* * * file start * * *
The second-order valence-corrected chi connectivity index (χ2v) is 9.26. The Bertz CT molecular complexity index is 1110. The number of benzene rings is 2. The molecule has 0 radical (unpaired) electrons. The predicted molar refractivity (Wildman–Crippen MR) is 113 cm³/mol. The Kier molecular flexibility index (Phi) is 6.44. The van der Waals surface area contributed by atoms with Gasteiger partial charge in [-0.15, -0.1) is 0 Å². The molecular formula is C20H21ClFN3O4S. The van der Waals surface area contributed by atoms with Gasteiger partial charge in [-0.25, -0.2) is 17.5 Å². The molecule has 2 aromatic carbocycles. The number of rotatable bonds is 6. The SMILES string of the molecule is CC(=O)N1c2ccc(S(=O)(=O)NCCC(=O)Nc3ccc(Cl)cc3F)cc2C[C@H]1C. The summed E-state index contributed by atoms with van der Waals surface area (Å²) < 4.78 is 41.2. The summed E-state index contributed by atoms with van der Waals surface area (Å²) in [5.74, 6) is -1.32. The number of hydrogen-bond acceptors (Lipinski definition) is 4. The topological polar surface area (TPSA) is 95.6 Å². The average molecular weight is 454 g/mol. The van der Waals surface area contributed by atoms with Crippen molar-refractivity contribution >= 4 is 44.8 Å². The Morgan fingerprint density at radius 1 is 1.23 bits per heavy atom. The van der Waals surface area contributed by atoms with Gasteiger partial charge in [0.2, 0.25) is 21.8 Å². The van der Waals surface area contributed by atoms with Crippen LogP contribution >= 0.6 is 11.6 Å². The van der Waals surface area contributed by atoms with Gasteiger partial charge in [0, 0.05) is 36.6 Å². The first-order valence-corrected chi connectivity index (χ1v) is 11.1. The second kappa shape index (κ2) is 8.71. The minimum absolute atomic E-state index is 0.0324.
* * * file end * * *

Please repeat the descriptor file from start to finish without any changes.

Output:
The second-order valence-corrected chi connectivity index (χ2v) is 9.26. The Bertz CT molecular complexity index is 1110. The number of benzene rings is 2. The molecule has 0 radical (unpaired) electrons. The predicted molar refractivity (Wildman–Crippen MR) is 113 cm³/mol. The Kier molecular flexibility index (Phi) is 6.44. The van der Waals surface area contributed by atoms with Gasteiger partial charge in [-0.15, -0.1) is 0 Å². The molecular formula is C20H21ClFN3O4S. The van der Waals surface area contributed by atoms with Gasteiger partial charge in [-0.25, -0.2) is 17.5 Å². The molecule has 2 aromatic carbocycles. The number of rotatable bonds is 6. The SMILES string of the molecule is CC(=O)N1c2ccc(S(=O)(=O)NCCC(=O)Nc3ccc(Cl)cc3F)cc2C[C@H]1C. The summed E-state index contributed by atoms with van der Waals surface area (Å²) < 4.78 is 41.2. The summed E-state index contributed by atoms with van der Waals surface area (Å²) in [5.74, 6) is -1.32. The number of hydrogen-bond acceptors (Lipinski definition) is 4. The topological polar surface area (TPSA) is 95.6 Å². The average molecular weight is 454 g/mol. The van der Waals surface area contributed by atoms with Crippen molar-refractivity contribution >= 4 is 44.8 Å². The Morgan fingerprint density at radius 1 is 1.23 bits per heavy atom. The van der Waals surface area contributed by atoms with Gasteiger partial charge in [0.2, 0.25) is 21.8 Å². The van der Waals surface area contributed by atoms with Crippen LogP contribution >= 0.6 is 11.6 Å². The van der Waals surface area contributed by atoms with Gasteiger partial charge in [0, 0.05) is 36.6 Å². The first-order valence-corrected chi connectivity index (χ1v) is 11.1. The second kappa shape index (κ2) is 8.71. The minimum absolute atomic E-state index is 0.0324.